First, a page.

In 1776, the 13 British colonies to the south of Quebec declared independence and formed the United States. North America was again divided by war. More than 40,000 people loyal to the Crown, called “Loyalists,” fled the oppression of the American Revolution to settle in Nova Scotia and Quebec. Joseph Brant led thousands of Loyalist Mohawk Indians into Canada.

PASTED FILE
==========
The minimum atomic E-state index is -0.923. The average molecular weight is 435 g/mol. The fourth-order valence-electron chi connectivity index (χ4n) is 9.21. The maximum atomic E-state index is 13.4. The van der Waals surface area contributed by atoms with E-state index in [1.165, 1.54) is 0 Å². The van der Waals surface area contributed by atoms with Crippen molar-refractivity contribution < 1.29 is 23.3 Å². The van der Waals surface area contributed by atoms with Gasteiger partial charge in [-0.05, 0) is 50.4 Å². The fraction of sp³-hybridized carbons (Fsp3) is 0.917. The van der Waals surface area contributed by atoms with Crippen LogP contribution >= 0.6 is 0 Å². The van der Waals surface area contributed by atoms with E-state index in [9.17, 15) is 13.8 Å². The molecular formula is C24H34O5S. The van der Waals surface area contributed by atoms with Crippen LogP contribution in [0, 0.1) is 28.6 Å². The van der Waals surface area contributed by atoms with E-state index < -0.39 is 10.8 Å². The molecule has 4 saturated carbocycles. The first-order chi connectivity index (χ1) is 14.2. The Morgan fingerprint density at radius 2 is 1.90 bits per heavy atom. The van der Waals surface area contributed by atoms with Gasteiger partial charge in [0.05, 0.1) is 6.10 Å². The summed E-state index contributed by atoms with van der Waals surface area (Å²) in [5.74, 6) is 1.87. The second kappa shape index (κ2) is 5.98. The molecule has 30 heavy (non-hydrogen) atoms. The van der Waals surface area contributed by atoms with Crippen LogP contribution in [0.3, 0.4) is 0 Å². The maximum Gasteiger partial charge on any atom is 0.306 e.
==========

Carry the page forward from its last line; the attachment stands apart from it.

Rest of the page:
The Loyalists came from Dutch, German, British, Scandinavian, Aboriginal and other origins and from Presbyterian, Anglican, Baptist, Methodist, Jewish, Quaker and Catholic religious backgrounds. About 3,000 black Loyalists, freedmen and slaves came north seeking a better life. In turn, in 1792, some black Nova Scotians, who were given poor land, moved on to establish Freetown, Sierra Leone (West Africa), a new British colony for freed slaves.